By William Mata
THE BBC is the latest big name in Tunbridge Wells to call for Civic Complex plans to be altered.
Hoopers and Metro Property joined the broadcaster in stating opposition to aspects of proposals to build on land bordering Calverley Grounds.
They all commented on Tunbridge Wells Borough Council’s [TWBC] planning application for the 1,200-seat theatre and office project, which will cost a gross £90million.
Thaddaeus Jackson-Browne, of Lambert Smith Hampton – the legal firm representing the BBC, described plans as ‘simply unworkable’.
He said the broadcaster’s Radio Kent and South East News studios in The Great Hall on Mount Pleasant Road would be impacted by noise, lack of car park space and dust pollution.
“The BBC is not opposed to the principle of the Civic Development, however the BBC is concerned with the proposals in their current form and cannot support this application,” he wrote on Friday [February 9].
“The proposal to demolish the existing car park to make way for the development, with no alternative parking arrangements for the BBC proposed during the construction phase, is unviable and hugely harmful towards operations.
“The amount and level of disruption to the BBC’s day to day operations in respect to the logistics of deliveries, servicing and car parking for staff and visitors is simply unworkable and jeopardises the entire BBC operation at The Great Hall.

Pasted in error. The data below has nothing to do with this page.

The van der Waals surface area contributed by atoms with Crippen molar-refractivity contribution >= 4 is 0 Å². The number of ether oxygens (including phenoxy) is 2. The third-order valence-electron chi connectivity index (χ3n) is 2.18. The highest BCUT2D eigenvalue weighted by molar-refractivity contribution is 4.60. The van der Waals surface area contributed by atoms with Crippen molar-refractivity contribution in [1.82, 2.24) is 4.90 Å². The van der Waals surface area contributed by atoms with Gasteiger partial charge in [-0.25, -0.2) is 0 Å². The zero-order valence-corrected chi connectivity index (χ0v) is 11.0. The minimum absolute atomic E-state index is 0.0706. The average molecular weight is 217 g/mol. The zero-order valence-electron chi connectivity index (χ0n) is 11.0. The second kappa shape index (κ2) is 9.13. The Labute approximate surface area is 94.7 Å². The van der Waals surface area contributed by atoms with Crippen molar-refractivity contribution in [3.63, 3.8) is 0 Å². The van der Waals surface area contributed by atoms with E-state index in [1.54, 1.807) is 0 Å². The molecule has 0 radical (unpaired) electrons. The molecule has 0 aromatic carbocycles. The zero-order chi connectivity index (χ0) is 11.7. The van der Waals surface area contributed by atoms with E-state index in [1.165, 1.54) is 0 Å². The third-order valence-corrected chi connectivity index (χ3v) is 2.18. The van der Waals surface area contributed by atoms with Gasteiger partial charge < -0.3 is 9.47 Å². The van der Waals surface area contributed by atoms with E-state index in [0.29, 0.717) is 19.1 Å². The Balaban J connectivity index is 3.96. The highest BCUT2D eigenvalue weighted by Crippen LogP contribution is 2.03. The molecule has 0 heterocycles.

“Therefore the BBC requests significant amendments be made to lessen the inevitable harm that would result from this development as proposed.”
TWBC is seeking full planning permission for the development after councillors voted 30 to 13 in favour of designs at a meeting in December.
Planning officers will now inspect designs before deciding whether to grant permission. A determination deadline has been listed for April 13.
The window of opportunity to comment on the designs closed last weekend with 193 individuals and companies sharing a mixture of views.
Hugo Fenwick, Director of Fenwick department store, wrote: “We fully support this outstanding initiative which will enable Tunbridge Wells to become a significant cultural and leisure destination for the wider region.
“Fenwick also trades as the principal department store in Canterbury and we have witnessed how that City has immeasurably benefitted from that Council’s vision to become a cultural destination for East Kent.”
However, other firms were less supportive with Hoopers accusing TWBC of showing ‘total disregard’ to concerns raised at an earlier stage.
The department store on Mount Pleasant has long-opposed ‘the need for the scheme to utilise its car park for delivery, servicing and refuse collections associated with the theatre’.
Thaddaeus Jackson-Browne, also representing Hoopers, wrote: “Should the council proceed we will also be requesting the Secretary of State calls in this application for his own determination.”
Metro Property, who own The Great Hall arcade – which also includes Sainsbury’s, raised objections, citing a ‘loss of green space’.
Councillor Tracy Moore, TWBC Cabinet Member for Civic Development, said: “We have consulted on the development, receiving support from both the public and businesses in the borough, and made changes to the scheme before its submission for planning permission to address issues raised.
“Whilst we understand there are concerns, these will be weighed up by the planning committee against the long-term benefits this development will bring to the borough.”